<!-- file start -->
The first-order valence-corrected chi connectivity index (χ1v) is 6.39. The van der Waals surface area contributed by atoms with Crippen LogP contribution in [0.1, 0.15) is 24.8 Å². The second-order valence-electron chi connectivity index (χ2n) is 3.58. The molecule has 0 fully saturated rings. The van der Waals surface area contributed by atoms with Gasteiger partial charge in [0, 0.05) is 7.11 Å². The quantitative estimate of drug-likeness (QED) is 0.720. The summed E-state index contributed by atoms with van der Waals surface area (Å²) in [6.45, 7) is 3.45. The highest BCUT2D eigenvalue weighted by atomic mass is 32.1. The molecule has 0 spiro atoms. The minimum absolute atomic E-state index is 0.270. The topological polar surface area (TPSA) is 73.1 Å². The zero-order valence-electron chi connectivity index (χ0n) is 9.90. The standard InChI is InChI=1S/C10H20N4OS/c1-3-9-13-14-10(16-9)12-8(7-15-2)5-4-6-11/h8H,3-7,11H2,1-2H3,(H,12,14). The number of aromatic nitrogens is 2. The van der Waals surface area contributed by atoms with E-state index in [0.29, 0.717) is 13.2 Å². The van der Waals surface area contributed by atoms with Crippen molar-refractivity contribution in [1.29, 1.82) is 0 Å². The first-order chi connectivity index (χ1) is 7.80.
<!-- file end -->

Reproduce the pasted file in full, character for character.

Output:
The first-order valence-corrected chi connectivity index (χ1v) is 6.39. The van der Waals surface area contributed by atoms with Crippen LogP contribution in [0.1, 0.15) is 24.8 Å². The second-order valence-electron chi connectivity index (χ2n) is 3.58. The molecule has 0 fully saturated rings. The van der Waals surface area contributed by atoms with Gasteiger partial charge in [0, 0.05) is 7.11 Å². The quantitative estimate of drug-likeness (QED) is 0.720. The summed E-state index contributed by atoms with van der Waals surface area (Å²) in [6.45, 7) is 3.45. The highest BCUT2D eigenvalue weighted by atomic mass is 32.1. The molecule has 0 spiro atoms. The minimum absolute atomic E-state index is 0.270. The topological polar surface area (TPSA) is 73.1 Å². The zero-order valence-electron chi connectivity index (χ0n) is 9.90. The standard InChI is InChI=1S/C10H20N4OS/c1-3-9-13-14-10(16-9)12-8(7-15-2)5-4-6-11/h8H,3-7,11H2,1-2H3,(H,12,14). The number of aromatic nitrogens is 2. The van der Waals surface area contributed by atoms with E-state index in [0.29, 0.717) is 13.2 Å². The van der Waals surface area contributed by atoms with Crippen molar-refractivity contribution in [1.29, 1.82) is 0 Å². The first-order chi connectivity index (χ1) is 7.80.